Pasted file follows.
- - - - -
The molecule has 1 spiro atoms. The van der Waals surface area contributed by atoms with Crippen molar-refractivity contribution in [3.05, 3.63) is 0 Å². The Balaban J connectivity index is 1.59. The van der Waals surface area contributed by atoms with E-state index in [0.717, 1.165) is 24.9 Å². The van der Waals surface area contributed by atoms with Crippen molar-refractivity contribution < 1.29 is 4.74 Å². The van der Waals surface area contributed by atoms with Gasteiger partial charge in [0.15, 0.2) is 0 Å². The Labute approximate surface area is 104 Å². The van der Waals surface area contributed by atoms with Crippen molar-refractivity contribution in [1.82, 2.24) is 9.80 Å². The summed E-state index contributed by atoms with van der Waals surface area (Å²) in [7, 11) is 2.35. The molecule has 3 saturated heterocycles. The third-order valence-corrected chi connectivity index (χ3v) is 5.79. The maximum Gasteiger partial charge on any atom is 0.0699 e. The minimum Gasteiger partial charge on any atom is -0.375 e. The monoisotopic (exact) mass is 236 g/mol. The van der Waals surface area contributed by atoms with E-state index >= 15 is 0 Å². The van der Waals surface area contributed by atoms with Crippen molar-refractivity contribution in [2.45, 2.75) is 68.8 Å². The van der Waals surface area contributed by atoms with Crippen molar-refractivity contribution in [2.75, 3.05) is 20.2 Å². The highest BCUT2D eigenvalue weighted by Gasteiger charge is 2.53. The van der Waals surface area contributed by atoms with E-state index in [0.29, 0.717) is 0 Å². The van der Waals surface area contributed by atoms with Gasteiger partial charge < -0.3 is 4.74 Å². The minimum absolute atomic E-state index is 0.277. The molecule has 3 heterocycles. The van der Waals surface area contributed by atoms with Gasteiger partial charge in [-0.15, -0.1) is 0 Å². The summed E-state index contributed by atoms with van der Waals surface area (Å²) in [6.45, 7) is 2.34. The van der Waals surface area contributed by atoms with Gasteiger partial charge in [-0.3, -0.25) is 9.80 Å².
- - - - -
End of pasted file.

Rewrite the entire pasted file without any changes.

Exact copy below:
The molecule has 1 spiro atoms. The van der Waals surface area contributed by atoms with Crippen molar-refractivity contribution in [3.05, 3.63) is 0 Å². The Balaban J connectivity index is 1.59. The van der Waals surface area contributed by atoms with E-state index in [0.717, 1.165) is 24.9 Å². The van der Waals surface area contributed by atoms with Crippen molar-refractivity contribution < 1.29 is 4.74 Å². The van der Waals surface area contributed by atoms with Gasteiger partial charge in [0.15, 0.2) is 0 Å². The Labute approximate surface area is 104 Å². The van der Waals surface area contributed by atoms with Crippen molar-refractivity contribution in [1.82, 2.24) is 9.80 Å². The summed E-state index contributed by atoms with van der Waals surface area (Å²) in [7, 11) is 2.35. The molecule has 3 saturated heterocycles. The third-order valence-corrected chi connectivity index (χ3v) is 5.79. The maximum Gasteiger partial charge on any atom is 0.0699 e. The minimum Gasteiger partial charge on any atom is -0.375 e. The monoisotopic (exact) mass is 236 g/mol. The van der Waals surface area contributed by atoms with E-state index >= 15 is 0 Å². The van der Waals surface area contributed by atoms with Crippen molar-refractivity contribution in [2.45, 2.75) is 68.8 Å². The van der Waals surface area contributed by atoms with Crippen molar-refractivity contribution in [2.75, 3.05) is 20.2 Å². The highest BCUT2D eigenvalue weighted by Gasteiger charge is 2.53. The van der Waals surface area contributed by atoms with E-state index in [0.29, 0.717) is 0 Å². The van der Waals surface area contributed by atoms with Gasteiger partial charge < -0.3 is 4.74 Å². The minimum absolute atomic E-state index is 0.277. The molecule has 3 heterocycles. The van der Waals surface area contributed by atoms with Gasteiger partial charge in [-0.15, -0.1) is 0 Å². The summed E-state index contributed by atoms with van der Waals surface area (Å²) in [6.45, 7) is 2.34. The van der Waals surface area contributed by atoms with Gasteiger partial charge in [-0.3, -0.25) is 9.80 Å².